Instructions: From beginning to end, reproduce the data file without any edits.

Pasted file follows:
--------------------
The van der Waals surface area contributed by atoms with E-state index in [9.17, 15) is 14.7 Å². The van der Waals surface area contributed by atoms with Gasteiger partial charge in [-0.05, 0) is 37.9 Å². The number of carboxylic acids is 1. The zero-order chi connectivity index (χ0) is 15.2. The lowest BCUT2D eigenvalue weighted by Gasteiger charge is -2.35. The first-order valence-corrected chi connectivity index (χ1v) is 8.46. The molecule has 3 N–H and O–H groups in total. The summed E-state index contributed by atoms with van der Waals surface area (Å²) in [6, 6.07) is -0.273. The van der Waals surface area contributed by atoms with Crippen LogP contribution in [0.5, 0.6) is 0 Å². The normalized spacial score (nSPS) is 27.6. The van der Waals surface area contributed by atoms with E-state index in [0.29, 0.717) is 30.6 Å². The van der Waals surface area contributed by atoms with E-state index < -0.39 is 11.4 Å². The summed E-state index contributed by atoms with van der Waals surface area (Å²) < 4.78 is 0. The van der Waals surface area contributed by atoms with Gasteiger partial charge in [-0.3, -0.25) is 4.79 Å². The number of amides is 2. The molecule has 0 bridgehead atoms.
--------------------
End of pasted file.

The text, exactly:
The van der Waals surface area contributed by atoms with E-state index in [9.17, 15) is 14.7 Å². The van der Waals surface area contributed by atoms with Gasteiger partial charge in [-0.05, 0) is 37.9 Å². The number of carboxylic acids is 1. The zero-order chi connectivity index (χ0) is 15.2. The lowest BCUT2D eigenvalue weighted by Gasteiger charge is -2.35. The first-order valence-corrected chi connectivity index (χ1v) is 8.46. The molecule has 3 N–H and O–H groups in total. The summed E-state index contributed by atoms with van der Waals surface area (Å²) in [6, 6.07) is -0.273. The van der Waals surface area contributed by atoms with Crippen LogP contribution in [0.5, 0.6) is 0 Å². The normalized spacial score (nSPS) is 27.6. The van der Waals surface area contributed by atoms with E-state index in [0.29, 0.717) is 30.6 Å². The van der Waals surface area contributed by atoms with E-state index < -0.39 is 11.4 Å². The summed E-state index contributed by atoms with van der Waals surface area (Å²) < 4.78 is 0. The van der Waals surface area contributed by atoms with Gasteiger partial charge in [-0.3, -0.25) is 4.79 Å². The number of amides is 2. The molecule has 0 bridgehead atoms.